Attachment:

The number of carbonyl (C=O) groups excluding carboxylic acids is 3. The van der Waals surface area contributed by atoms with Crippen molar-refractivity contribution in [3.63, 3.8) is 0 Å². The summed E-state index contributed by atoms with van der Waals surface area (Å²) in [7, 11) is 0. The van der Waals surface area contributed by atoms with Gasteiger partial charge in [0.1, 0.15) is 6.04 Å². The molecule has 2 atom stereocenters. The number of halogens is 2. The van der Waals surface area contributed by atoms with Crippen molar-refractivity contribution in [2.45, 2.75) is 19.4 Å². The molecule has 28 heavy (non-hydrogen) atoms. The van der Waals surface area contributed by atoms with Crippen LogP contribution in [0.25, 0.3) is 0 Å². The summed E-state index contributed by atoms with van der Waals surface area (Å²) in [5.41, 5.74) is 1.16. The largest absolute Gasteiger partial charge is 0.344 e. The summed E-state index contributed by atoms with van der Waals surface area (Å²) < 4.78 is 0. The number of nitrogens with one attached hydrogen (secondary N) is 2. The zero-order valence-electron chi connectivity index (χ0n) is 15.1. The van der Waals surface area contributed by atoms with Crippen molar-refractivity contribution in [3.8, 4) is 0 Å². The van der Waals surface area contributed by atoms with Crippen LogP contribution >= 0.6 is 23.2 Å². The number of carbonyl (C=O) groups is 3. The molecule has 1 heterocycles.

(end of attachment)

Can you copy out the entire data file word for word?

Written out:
The number of carbonyl (C=O) groups excluding carboxylic acids is 3. The van der Waals surface area contributed by atoms with Crippen molar-refractivity contribution in [3.63, 3.8) is 0 Å². The summed E-state index contributed by atoms with van der Waals surface area (Å²) in [7, 11) is 0. The van der Waals surface area contributed by atoms with Gasteiger partial charge in [0.1, 0.15) is 6.04 Å². The molecule has 2 atom stereocenters. The number of halogens is 2. The van der Waals surface area contributed by atoms with Crippen molar-refractivity contribution in [2.45, 2.75) is 19.4 Å². The molecule has 28 heavy (non-hydrogen) atoms. The van der Waals surface area contributed by atoms with Crippen LogP contribution in [0.25, 0.3) is 0 Å². The summed E-state index contributed by atoms with van der Waals surface area (Å²) in [5.41, 5.74) is 1.16. The largest absolute Gasteiger partial charge is 0.344 e. The summed E-state index contributed by atoms with van der Waals surface area (Å²) < 4.78 is 0. The number of nitrogens with one attached hydrogen (secondary N) is 2. The zero-order valence-electron chi connectivity index (χ0n) is 15.1. The van der Waals surface area contributed by atoms with Crippen molar-refractivity contribution in [3.8, 4) is 0 Å². The van der Waals surface area contributed by atoms with Crippen LogP contribution >= 0.6 is 23.2 Å². The number of carbonyl (C=O) groups is 3. The molecule has 1 heterocycles.